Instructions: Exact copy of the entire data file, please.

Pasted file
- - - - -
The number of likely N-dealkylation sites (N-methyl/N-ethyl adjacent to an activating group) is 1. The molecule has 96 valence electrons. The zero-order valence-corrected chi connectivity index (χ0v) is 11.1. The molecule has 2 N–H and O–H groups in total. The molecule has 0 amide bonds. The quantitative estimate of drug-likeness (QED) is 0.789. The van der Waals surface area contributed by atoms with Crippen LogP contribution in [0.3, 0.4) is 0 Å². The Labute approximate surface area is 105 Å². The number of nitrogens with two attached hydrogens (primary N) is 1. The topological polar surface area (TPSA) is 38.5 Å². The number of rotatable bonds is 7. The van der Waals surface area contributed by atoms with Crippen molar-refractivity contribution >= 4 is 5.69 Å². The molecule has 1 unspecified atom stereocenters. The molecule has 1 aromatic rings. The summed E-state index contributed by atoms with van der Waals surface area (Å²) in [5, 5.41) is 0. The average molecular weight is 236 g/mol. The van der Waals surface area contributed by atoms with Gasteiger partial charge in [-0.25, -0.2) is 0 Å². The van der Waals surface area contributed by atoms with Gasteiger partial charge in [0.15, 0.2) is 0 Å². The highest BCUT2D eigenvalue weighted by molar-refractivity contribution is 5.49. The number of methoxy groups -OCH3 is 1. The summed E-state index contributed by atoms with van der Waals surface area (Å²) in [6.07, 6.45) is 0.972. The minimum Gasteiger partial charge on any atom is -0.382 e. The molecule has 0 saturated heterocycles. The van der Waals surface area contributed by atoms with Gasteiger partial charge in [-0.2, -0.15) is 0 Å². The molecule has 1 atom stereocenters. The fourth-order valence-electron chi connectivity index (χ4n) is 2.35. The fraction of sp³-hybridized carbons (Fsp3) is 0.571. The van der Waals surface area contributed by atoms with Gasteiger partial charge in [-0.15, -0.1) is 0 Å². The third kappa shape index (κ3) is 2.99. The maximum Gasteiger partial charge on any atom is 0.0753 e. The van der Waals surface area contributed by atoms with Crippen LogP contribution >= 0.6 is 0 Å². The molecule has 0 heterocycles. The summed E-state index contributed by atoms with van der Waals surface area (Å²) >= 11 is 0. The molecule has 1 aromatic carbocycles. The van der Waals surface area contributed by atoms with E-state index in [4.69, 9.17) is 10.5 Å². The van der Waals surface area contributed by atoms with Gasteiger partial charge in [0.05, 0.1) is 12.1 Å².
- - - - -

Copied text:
The number of likely N-dealkylation sites (N-methyl/N-ethyl adjacent to an activating group) is 1. The molecule has 96 valence electrons. The zero-order valence-corrected chi connectivity index (χ0v) is 11.1. The molecule has 2 N–H and O–H groups in total. The molecule has 0 amide bonds. The quantitative estimate of drug-likeness (QED) is 0.789. The van der Waals surface area contributed by atoms with Crippen LogP contribution in [0.3, 0.4) is 0 Å². The Labute approximate surface area is 105 Å². The number of nitrogens with two attached hydrogens (primary N) is 1. The topological polar surface area (TPSA) is 38.5 Å². The number of rotatable bonds is 7. The van der Waals surface area contributed by atoms with Crippen molar-refractivity contribution >= 4 is 5.69 Å². The molecule has 1 unspecified atom stereocenters. The molecule has 1 aromatic rings. The summed E-state index contributed by atoms with van der Waals surface area (Å²) in [5, 5.41) is 0. The average molecular weight is 236 g/mol. The van der Waals surface area contributed by atoms with Gasteiger partial charge in [-0.25, -0.2) is 0 Å². The van der Waals surface area contributed by atoms with Gasteiger partial charge in [0.15, 0.2) is 0 Å². The highest BCUT2D eigenvalue weighted by molar-refractivity contribution is 5.49. The number of methoxy groups -OCH3 is 1. The summed E-state index contributed by atoms with van der Waals surface area (Å²) in [6.07, 6.45) is 0.972. The minimum Gasteiger partial charge on any atom is -0.382 e. The molecule has 0 saturated heterocycles. The van der Waals surface area contributed by atoms with Gasteiger partial charge in [-0.2, -0.15) is 0 Å². The molecule has 1 atom stereocenters. The fourth-order valence-electron chi connectivity index (χ4n) is 2.35. The fraction of sp³-hybridized carbons (Fsp3) is 0.571. The van der Waals surface area contributed by atoms with Gasteiger partial charge in [-0.15, -0.1) is 0 Å². The third kappa shape index (κ3) is 2.99. The maximum Gasteiger partial charge on any atom is 0.0753 e. The van der Waals surface area contributed by atoms with Crippen LogP contribution >= 0.6 is 0 Å². The molecule has 0 heterocycles. The summed E-state index contributed by atoms with van der Waals surface area (Å²) >= 11 is 0. The molecule has 1 aromatic carbocycles. The van der Waals surface area contributed by atoms with E-state index in [4.69, 9.17) is 10.5 Å². The van der Waals surface area contributed by atoms with Gasteiger partial charge in [0.05, 0.1) is 12.1 Å².